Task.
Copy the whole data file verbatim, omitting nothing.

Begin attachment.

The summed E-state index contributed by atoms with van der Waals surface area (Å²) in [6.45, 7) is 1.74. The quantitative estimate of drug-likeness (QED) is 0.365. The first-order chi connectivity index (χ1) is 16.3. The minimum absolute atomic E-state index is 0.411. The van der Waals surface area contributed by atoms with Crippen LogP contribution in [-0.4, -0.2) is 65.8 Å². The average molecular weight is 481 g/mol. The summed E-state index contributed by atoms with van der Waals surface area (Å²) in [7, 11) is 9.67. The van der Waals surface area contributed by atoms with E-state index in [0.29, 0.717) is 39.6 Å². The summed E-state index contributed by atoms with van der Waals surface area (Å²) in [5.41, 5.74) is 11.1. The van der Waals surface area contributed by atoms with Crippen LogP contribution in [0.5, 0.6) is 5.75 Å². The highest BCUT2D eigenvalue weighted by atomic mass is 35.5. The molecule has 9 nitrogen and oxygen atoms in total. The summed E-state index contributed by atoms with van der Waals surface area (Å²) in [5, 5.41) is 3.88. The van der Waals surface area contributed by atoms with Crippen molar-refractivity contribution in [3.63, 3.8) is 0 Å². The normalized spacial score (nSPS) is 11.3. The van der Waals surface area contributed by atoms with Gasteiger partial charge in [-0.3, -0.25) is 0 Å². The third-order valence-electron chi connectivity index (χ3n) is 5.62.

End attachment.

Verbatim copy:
The summed E-state index contributed by atoms with van der Waals surface area (Å²) in [6.45, 7) is 1.74. The quantitative estimate of drug-likeness (QED) is 0.365. The first-order chi connectivity index (χ1) is 16.3. The minimum absolute atomic E-state index is 0.411. The van der Waals surface area contributed by atoms with Crippen LogP contribution in [-0.4, -0.2) is 65.8 Å². The average molecular weight is 481 g/mol. The summed E-state index contributed by atoms with van der Waals surface area (Å²) in [7, 11) is 9.67. The van der Waals surface area contributed by atoms with E-state index in [0.29, 0.717) is 39.6 Å². The summed E-state index contributed by atoms with van der Waals surface area (Å²) in [5.41, 5.74) is 11.1. The van der Waals surface area contributed by atoms with Crippen LogP contribution in [0.5, 0.6) is 5.75 Å². The highest BCUT2D eigenvalue weighted by atomic mass is 35.5. The molecule has 9 nitrogen and oxygen atoms in total. The summed E-state index contributed by atoms with van der Waals surface area (Å²) in [5, 5.41) is 3.88. The van der Waals surface area contributed by atoms with Crippen molar-refractivity contribution in [3.63, 3.8) is 0 Å². The normalized spacial score (nSPS) is 11.3. The van der Waals surface area contributed by atoms with Gasteiger partial charge in [-0.3, -0.25) is 0 Å². The third-order valence-electron chi connectivity index (χ3n) is 5.62.